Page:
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Microsoft BUILD 2014 Putting The Win Back In Windows

Microsoft BUILD 2014 Putting The Win Back In Windows

Microsoft BUILD Kicked Off Yesterday

… and the opening keynote was huge in terms of content and impact.

Joe Belfiore, Satya Nadella and a cast of others delivered an engaging, high octane presentation with a grab-bag of goodies about the Windows ecosystem.

Where To Begin?

I managed to catch most of the colossal keynote and sat scribbling notes as I went in my Moleskine notebook (I’m old school that way, don’t judge me).

I decided after reading some of my earlier posts and conversing via Twitter with the awesome @LiorYe to keep things in the context of the Windows ecosystem.

BUILD 2014 - Windows 8 Ecosystem

Outline of major feature updates announced in the Windows Ecosystem.


The major points of interest and impact are: –

  • Universal Apps: can I finally say well done Microsoft? One app works on any device and will display responsively.
  • Windows Phone 8.1: each of the features here deserve a post in their own right but the highlights are: –
    • Cortana:
      as expected we had Cortana introduce herself (albeit not at MWC). The electronic Personal Assistant can speak, recognize speech, scan your email and proactively respond to events e.g. tracking a flight whose itinerary is in a mail. Joe Belfiore displayed a slew of features and tasks ranging from Live Tiled App, replacing Bing behind the search button, access to 3rd party data feeds (e.g. Yelp) interaction and activation of Apps, and more. Everything that adds incredible value to the Windows Phone by having an intelligent, learning “AI” aboard.
    • Windows Phone Enterprise we were presented with a narrow selection of power features taking Windows Phone into the Enterprise with VPN, S-Mime encrypted email options and MDM control for BYOD where enrolled device policies/apps/settings are defined by a group policy until the phone owner opts out.
    • Start screen customization  both the width of Live Tiles and the Start Screen background will allow for greater personalization.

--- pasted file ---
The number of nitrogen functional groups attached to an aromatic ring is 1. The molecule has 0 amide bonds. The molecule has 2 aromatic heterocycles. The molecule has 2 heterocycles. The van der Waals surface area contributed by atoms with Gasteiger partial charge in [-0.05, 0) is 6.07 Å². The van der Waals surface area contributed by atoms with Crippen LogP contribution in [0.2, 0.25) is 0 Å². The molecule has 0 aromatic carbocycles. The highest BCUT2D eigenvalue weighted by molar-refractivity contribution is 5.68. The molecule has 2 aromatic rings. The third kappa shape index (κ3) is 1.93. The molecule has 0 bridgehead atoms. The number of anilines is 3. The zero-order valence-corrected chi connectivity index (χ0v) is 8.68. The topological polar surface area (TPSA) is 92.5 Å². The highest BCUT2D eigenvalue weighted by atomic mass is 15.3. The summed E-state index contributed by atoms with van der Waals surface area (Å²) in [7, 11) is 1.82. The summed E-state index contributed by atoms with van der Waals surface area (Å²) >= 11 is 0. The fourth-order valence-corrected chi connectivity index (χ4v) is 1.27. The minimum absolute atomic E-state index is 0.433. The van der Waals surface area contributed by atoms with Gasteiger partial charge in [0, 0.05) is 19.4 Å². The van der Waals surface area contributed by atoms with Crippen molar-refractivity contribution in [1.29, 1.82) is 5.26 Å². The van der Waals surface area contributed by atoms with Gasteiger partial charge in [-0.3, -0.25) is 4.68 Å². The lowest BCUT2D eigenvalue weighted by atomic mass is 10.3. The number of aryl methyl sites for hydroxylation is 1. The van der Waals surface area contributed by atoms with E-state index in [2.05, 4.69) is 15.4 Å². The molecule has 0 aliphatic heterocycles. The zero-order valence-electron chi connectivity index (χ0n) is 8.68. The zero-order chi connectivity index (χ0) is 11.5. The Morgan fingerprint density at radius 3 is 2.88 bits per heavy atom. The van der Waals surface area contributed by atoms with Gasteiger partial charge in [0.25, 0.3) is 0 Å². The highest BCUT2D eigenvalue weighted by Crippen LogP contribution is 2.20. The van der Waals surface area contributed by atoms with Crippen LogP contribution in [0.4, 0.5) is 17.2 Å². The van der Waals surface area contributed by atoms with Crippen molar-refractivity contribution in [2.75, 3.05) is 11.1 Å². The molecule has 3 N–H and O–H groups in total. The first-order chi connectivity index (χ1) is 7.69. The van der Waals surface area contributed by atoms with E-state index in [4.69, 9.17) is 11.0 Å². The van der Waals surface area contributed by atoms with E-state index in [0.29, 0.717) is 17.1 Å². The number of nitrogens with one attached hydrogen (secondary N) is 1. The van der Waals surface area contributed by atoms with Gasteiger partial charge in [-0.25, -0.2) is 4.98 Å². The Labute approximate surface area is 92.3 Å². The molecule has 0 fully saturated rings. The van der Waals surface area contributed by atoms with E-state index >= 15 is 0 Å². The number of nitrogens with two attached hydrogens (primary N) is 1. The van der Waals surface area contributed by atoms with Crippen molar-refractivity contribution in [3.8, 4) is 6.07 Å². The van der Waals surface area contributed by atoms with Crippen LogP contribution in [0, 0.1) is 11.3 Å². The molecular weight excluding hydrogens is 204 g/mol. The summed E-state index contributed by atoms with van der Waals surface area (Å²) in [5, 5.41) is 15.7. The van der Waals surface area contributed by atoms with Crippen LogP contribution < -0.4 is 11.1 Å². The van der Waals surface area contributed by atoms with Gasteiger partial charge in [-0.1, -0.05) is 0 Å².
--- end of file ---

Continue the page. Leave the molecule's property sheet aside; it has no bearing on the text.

• Action Center slide down to access the new Action Center.
    • Shape Writing: akin to Swype on Android this is a faster, more efficient way to interact with the phone.
    • New Devices: Steven Elop announced 3 new phones the Lumia 930 (a beautifully designed, flagship Windows Phone 8.1 handset with a large HD display), the Lumia 630 / 635 (respectively 3G & 4G/LTE Dual SIM phones at a budget price-point). In addition these new phones will support 2 new SDKs: Imaging SDK v2.0 and Sensorcore, a feature to measure motion.

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  • Windows 8.1.x: the update for Windows 8.1 is touted as bringing enhancements for mouse and keyboard users: –
    • In fact the thrust of the update indicates a convergence of Modern Windows UI (Desktop and Apps) with Classic Desktop. By allowing Modern UI Apps to interact with the Windows taskbar and giving these apps the familiar close X button much of the trolling against Windows 8 has been made redundant.
    • Device Responsive Boot: preset defaults for boot based on device type e.g. Desktop PC boots to Classic Desktop and Tablet to Modern Windows Desktop.
    • Combine these with the return of the Windows Start Menu and Windows 8.1.x is upping its usability game once again in response to consumer issues with the OS.

The Warptest POV

Obviously we can expect new development tools to support these features but if everyone at BUILD went home today there would still be a gargantuan amount of information to digest.

As I have stated in several past posts the Windows 8 ecosystem is a revolution and it’s time for the trolls and h8ters to step aside and let the consumers decide if this delivers. IMHO many of the improvements to Windows 8.1.x are winners and Windows Phone has a glorious year ahead with 9 new OEMs, Cortana, Enterprise and new Lumia devices too.

For my money, the biggest news was Universal Apps that will run cross-device from one store purchase. This may well be the holy grail of the Windows Ecosystem.

I’m excited to get these updates and try them for myself and I’m looking forward to lengthy interaction with Cortana.

Well played Microsoft for putting the WIN back in Windows.


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